Long-term observations will also allow us to detect rare events, such as a massive star collapsing to a black hole, or hundreds of neutrino bursts from supernovae over ten thousand years in the Milky-Way galaxy alone.

Finally, cosmologists would be able to constrain much better the possible time-evolution of fundamental constants, such as Newton’s constant or the fine-structure constant.

Our descendants ten thousand years from now will likely be sentient computer systems with Artificial Intelligence (AI). These AI-scientists could live much longer than our lifespan, so ten millennia could appear short to them. This will be the case as long as unplugging them from the electric outlet will be banned by law similarly to the murder of humans. Here’s hoping that future AI-cosmologists will appreciate the baby steps we made during the past century in understanding the Universe. Perhaps they would cite the paper I wrote with Bob, just to illustrate the point that our generation of cosmologists did not know the nature of dark matter and dark energy. They would find it surprising that we got paid even though we had no idea of what most of the Universe is made of.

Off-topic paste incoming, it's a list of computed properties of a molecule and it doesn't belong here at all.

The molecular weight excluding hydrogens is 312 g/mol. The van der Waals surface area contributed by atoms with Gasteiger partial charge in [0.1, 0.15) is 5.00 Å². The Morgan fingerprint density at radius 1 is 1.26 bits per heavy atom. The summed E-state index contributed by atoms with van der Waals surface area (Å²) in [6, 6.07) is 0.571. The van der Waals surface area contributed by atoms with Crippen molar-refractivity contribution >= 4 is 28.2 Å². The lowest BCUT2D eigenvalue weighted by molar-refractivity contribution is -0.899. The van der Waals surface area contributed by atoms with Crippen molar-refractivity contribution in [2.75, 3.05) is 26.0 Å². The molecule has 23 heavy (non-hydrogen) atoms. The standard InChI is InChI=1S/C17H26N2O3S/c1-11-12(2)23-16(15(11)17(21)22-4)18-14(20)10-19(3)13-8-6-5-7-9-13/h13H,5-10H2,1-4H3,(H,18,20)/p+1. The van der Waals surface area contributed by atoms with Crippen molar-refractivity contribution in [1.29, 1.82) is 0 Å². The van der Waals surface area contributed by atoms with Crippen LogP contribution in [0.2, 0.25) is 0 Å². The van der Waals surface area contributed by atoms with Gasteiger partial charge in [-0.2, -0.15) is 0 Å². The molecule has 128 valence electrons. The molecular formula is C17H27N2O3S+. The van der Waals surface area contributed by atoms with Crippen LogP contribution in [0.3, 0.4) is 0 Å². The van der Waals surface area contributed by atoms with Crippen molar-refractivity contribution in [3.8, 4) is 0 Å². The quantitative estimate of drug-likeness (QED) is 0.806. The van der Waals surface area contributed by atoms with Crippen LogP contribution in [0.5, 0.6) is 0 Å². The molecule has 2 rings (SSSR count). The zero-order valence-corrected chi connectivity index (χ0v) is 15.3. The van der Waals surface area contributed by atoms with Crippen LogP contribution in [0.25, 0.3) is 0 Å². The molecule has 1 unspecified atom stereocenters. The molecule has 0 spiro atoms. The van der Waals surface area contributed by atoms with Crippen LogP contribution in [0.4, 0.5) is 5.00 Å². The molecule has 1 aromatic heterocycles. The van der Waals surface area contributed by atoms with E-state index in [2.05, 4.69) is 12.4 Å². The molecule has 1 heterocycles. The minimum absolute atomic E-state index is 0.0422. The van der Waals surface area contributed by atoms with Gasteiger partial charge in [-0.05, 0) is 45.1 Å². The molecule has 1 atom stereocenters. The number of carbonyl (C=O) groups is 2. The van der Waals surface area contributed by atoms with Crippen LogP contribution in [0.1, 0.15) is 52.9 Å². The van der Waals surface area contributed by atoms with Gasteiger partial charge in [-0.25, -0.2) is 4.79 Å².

Avi Loeb is the head of the Galileo Project, founding director of Harvard University’s — Black Hole Initiative, director of the Institute for Theory and Computation at the Harvard-Smithsonian Center for Astrophysics, and the former chair of the astronomy department at Harvard University (2011–2020). He chairs the advisory board for the Breakthrough Starshot project, and is a former member of the President’s Council of Advisors on Science and Technology and a former chair of the Board on Physics and Astronomy of the National Academies. He is the bestselling author of “Extraterrestrial: The First Sign of Intelligent Life Beyond Earth” and a co-author of the textbook “Life in the Cosmos”, both published in 2021.



Avi Loeb

Avi Loeb is the Baird Professor of Science and Institute director at Harvard University and the bestselling author of “Extraterrestrial” and "Interstellar".